What Does it Mean to Be an ESG Investor?

Personal Finances | Investment Strategy

 Peter Lazaroff By: Peter Lazaroff

In late 2017, I was tasked with building Environmental, Social, and Governance (ESG) portfolios for Plancorp. To be honest, I was initially less than thrilled; my past experiences with these types of portfolios were not necessarily positive.

ESG strategies previously showed up to me as ones driven by emotions, wherein people tried to align their investment portfolios to their personal values — and, as a result, generally hurting their performance along the way.

But then I started to do my research to build out Plancorp’s ESG portfolios. I quickly discovered a lot had changed in the ESG realm from when I formed those initial impressions.

Here’s what I now understand about the ESG landscape, and what, to me, it means to be an ESG investor.

How ESG Investments Have Changed from Past to Present

ESG investing no longer refers only to values-based investing. There are a lot more products and strategies available for investors interested in these kinds of portfolios.

More importantly, there is an increasing amount of compelling research (good examples here and here) showing that companies that are doing a good job of addressing ESG issues in their business tend to outperform companies that are doing a poor job on ESG issues.

That’s good news for the growing number of ESG investors who want to build portfolios aligned with environmental, social, and governance issues. But if you want to incorporate ESG investments into your own portfolio, it also means you’re required to navigate this range of approaches and options to find the best fit for your personal beliefs and financial goals. 

Same Label, Different Strategies for the Today’s ESG Investor

ESG investing can mean a lot of different things, so let’s start by breaking down types of ESG strategies.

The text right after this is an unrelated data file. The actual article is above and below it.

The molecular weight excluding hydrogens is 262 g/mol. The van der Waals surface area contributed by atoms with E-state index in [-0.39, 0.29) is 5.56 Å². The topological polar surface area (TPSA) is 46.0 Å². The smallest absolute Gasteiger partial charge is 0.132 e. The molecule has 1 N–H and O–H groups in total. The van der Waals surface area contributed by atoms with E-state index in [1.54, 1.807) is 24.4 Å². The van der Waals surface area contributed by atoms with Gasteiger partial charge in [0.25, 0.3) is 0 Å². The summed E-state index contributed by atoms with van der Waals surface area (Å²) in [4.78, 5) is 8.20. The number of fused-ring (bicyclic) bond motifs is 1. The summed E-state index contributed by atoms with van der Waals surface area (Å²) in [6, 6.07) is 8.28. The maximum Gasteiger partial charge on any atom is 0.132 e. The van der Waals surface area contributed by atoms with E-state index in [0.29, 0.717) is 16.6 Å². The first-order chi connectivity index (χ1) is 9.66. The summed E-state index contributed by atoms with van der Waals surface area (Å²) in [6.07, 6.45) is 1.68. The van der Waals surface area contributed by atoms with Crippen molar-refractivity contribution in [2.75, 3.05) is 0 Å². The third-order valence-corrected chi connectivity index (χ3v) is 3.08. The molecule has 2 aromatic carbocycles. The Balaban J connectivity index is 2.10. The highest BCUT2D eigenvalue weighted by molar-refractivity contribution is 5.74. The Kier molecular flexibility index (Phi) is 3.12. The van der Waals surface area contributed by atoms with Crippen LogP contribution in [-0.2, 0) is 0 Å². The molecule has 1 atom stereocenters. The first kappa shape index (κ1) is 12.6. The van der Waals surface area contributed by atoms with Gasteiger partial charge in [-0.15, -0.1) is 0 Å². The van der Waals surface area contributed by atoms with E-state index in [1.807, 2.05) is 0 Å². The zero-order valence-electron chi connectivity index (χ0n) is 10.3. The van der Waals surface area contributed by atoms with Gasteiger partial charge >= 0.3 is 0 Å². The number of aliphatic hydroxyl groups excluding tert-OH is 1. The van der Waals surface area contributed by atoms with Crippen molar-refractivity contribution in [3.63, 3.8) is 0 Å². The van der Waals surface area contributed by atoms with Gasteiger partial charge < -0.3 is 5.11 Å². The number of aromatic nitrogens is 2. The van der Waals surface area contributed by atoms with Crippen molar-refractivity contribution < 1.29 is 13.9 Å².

Traditional socially responsible investing is typically driven by avoiding investments with objectionable activities. This values-driven approach seeks to align an investment portfolio with the investor’s ethics, morals, or religious beliefs. Socially responsible investing usually uses negative screening to exclude stocks linked to controversial businesses such as tobacco, alcohol, weapons, gambling, or oil drilling.

An alternative to the traditional exclusionary approach is using ESG factors – such as the potential impact of climate change, labor standards, or board composition – to analyze investment risks and opportunities. Sustainable investing or responsible investing are commonly used labels for this approach, utilizing positive screening to promote desirable outcomes while pursuing financial returns.

Unlike the traditional exclusionary approach of socially responsible investing, positive screening rewards companies with good ESG qualities with the goal of boosting long-term, risk-adjusted returns. Instead of ruling out Walmart or Target because they sell cigarettes, for example, these companies might be included in such a portfolio because they are among the top four users of solar panels in the United States.

While the most popular ESG funds invest in securities based on overall ESG performance, there are also more targeted ESG strategies such as thematic funds investing in specific ESG-related areas, such as sustainable energy development or companies with female leadership.

Impact investing is even more targeted — and as the name implies, it tends to explicitly prioritize impact over return (which is unique among ESG strategies). This approach typically seeks to direct fund projects to meet specific social or environmental outcomes, such as constructing low-income housing, water sanitation, or clean energy initiatives.